In 2010, a bunch of friends started an impossible book club, impossible as none of us—a wool-shop owner, an editor, a prof, a psychiatrist, a psychologist, a community program head, a Crown prosecutor, most parents or about to be—had time to read. Our meeting rule, more or less kept up: the book had to be published before 1960. We still meet, so one of two books I’m alight with currently—it’s always the ones on the bedside table that you want to wave about in the day and shout ‘Read This!” —is from that group: The Hearing Trumpet, an unexpectedly funny novel by surrealist painter Leonora Carrington. She became part of their scene in the 1930s after a magically weird childhood in Crookhey Hall, fleeing class expectations to Paris and Spain, fleeing fascism and the arrest of lover Max Ernst by the Nazis, living most of the rest of her life with passionate ambivalence in Mexico, painting and writing and raising kids (startling to think she was alive as recently as 2011). The Hearing Trumpet is written a bit past her halfway point and still has the searing, fearless, blunt urgency of that prewar epoch. Astringent tonic.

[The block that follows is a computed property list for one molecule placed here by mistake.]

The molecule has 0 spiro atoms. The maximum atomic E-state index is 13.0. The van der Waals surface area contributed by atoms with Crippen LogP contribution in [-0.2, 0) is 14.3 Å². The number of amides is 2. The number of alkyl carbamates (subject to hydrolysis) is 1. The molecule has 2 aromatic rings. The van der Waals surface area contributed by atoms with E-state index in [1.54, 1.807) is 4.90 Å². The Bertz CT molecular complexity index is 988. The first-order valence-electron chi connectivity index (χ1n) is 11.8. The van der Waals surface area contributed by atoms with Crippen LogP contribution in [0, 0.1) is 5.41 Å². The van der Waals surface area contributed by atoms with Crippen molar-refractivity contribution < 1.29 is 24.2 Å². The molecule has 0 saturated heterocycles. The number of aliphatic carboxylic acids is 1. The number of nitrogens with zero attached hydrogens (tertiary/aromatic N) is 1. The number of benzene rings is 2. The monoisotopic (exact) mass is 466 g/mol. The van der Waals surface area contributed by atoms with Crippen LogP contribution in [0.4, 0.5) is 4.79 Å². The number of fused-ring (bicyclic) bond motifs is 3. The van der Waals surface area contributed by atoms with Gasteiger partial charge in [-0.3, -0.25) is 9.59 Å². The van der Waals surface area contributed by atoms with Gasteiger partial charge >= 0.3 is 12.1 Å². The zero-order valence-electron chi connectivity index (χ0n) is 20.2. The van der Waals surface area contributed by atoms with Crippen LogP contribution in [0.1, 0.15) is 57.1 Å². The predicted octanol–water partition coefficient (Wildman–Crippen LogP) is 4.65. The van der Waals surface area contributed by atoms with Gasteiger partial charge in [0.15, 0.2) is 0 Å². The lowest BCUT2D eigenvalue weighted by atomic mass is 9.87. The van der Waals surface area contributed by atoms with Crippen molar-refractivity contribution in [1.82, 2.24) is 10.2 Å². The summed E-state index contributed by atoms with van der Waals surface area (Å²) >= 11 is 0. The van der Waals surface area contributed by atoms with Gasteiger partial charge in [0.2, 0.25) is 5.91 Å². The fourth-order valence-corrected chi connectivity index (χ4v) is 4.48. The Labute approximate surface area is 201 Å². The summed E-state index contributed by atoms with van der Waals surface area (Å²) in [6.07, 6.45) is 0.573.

The other book is Monkey Ranch, which seems by contrast a kind of gentle contemporary surrealism, quieter and wise and precise—your arm gets a little pleasant numbing wipe before the needle goes in—alight with the small strangenesses noticed only by Julie Bruck, who keeps flying under the radar with her perfect poetry collections. A lot of involuntary sharp inhalations on a poem’s finish—that kind of truth.
Clare Goulet is a Québécoise-British hybrid living in Nova Scotia; she’s published creative nonfiction, poetry, and reviews as well as essays on metaphor and polyphony. She co-edited with Mark Dickinson Lyric Ecology on the work of Jan Zwicky. Graphis scripta: writing lichen will be published by Gaspereau in spring 2024
Read Clare Goulet's poetry in Issue 296 (Summer Poetry 2023)